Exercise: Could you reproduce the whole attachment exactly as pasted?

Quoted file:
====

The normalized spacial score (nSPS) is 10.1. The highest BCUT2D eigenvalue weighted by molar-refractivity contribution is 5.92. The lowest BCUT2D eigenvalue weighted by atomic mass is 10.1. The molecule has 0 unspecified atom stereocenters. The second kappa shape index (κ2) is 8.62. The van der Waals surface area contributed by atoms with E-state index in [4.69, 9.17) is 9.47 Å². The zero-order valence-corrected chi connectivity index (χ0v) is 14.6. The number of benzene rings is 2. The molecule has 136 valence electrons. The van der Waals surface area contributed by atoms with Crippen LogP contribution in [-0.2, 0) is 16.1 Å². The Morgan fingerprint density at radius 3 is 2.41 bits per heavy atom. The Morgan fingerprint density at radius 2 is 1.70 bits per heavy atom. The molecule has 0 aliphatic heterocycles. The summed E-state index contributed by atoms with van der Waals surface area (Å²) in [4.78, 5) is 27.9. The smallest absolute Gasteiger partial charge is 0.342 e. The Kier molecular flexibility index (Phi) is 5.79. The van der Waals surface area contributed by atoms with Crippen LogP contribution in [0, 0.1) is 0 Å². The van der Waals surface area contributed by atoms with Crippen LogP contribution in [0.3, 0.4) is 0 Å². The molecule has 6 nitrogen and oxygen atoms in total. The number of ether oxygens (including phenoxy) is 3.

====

The normalized spacial score (nSPS) is 10.1. The highest BCUT2D eigenvalue weighted by molar-refractivity contribution is 5.92. The lowest BCUT2D eigenvalue weighted by atomic mass is 10.1. The molecule has 0 unspecified atom stereocenters. The second kappa shape index (κ2) is 8.62. The van der Waals surface area contributed by atoms with E-state index in [4.69, 9.17) is 9.47 Å². The zero-order valence-corrected chi connectivity index (χ0v) is 14.6. The number of benzene rings is 2. The molecule has 136 valence electrons. The van der Waals surface area contributed by atoms with Crippen LogP contribution in [-0.2, 0) is 16.1 Å². The Morgan fingerprint density at radius 3 is 2.41 bits per heavy atom. The Morgan fingerprint density at radius 2 is 1.70 bits per heavy atom. The molecule has 0 aliphatic heterocycles. The summed E-state index contributed by atoms with van der Waals surface area (Å²) in [4.78, 5) is 27.9. The smallest absolute Gasteiger partial charge is 0.342 e. The Kier molecular flexibility index (Phi) is 5.79. The van der Waals surface area contributed by atoms with Crippen LogP contribution in [0, 0.1) is 0 Å². The van der Waals surface area contributed by atoms with Crippen LogP contribution in [0.3, 0.4) is 0 Å². The molecule has 6 nitrogen and oxygen atoms in total. The number of ether oxygens (including phenoxy) is 3.